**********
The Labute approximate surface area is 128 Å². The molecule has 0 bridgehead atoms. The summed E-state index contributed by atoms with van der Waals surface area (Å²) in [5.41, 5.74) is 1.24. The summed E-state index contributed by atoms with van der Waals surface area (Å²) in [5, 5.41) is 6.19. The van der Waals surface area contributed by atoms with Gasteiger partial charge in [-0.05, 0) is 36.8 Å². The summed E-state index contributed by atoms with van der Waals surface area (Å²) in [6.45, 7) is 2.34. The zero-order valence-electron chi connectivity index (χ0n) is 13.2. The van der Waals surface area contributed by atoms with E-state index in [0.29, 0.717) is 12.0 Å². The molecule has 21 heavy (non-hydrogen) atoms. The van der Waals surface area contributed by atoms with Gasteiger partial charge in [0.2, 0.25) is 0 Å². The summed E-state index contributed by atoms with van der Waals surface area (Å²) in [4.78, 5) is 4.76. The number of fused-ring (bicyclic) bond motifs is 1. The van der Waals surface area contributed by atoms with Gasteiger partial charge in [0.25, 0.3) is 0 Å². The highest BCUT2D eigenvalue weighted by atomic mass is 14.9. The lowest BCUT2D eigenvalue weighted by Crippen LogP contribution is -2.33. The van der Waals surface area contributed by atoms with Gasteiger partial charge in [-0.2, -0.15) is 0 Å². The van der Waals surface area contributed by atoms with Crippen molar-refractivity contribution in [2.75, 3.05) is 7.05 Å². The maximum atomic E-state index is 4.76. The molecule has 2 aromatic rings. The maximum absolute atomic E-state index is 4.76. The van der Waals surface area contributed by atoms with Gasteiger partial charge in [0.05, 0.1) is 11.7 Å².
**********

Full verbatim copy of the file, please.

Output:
The Labute approximate surface area is 128 Å². The molecule has 0 bridgehead atoms. The summed E-state index contributed by atoms with van der Waals surface area (Å²) in [5.41, 5.74) is 1.24. The summed E-state index contributed by atoms with van der Waals surface area (Å²) in [5, 5.41) is 6.19. The van der Waals surface area contributed by atoms with Gasteiger partial charge in [-0.05, 0) is 36.8 Å². The summed E-state index contributed by atoms with van der Waals surface area (Å²) in [6.45, 7) is 2.34. The zero-order valence-electron chi connectivity index (χ0n) is 13.2. The van der Waals surface area contributed by atoms with E-state index in [0.29, 0.717) is 12.0 Å². The molecule has 21 heavy (non-hydrogen) atoms. The van der Waals surface area contributed by atoms with Gasteiger partial charge in [0.2, 0.25) is 0 Å². The summed E-state index contributed by atoms with van der Waals surface area (Å²) in [4.78, 5) is 4.76. The number of fused-ring (bicyclic) bond motifs is 1. The van der Waals surface area contributed by atoms with Gasteiger partial charge in [0.25, 0.3) is 0 Å². The highest BCUT2D eigenvalue weighted by atomic mass is 14.9. The lowest BCUT2D eigenvalue weighted by Crippen LogP contribution is -2.33. The van der Waals surface area contributed by atoms with Gasteiger partial charge in [-0.2, -0.15) is 0 Å². The van der Waals surface area contributed by atoms with Crippen molar-refractivity contribution in [2.75, 3.05) is 7.05 Å². The maximum atomic E-state index is 4.76. The molecule has 2 aromatic rings. The maximum absolute atomic E-state index is 4.76. The van der Waals surface area contributed by atoms with Gasteiger partial charge in [0.05, 0.1) is 11.7 Å².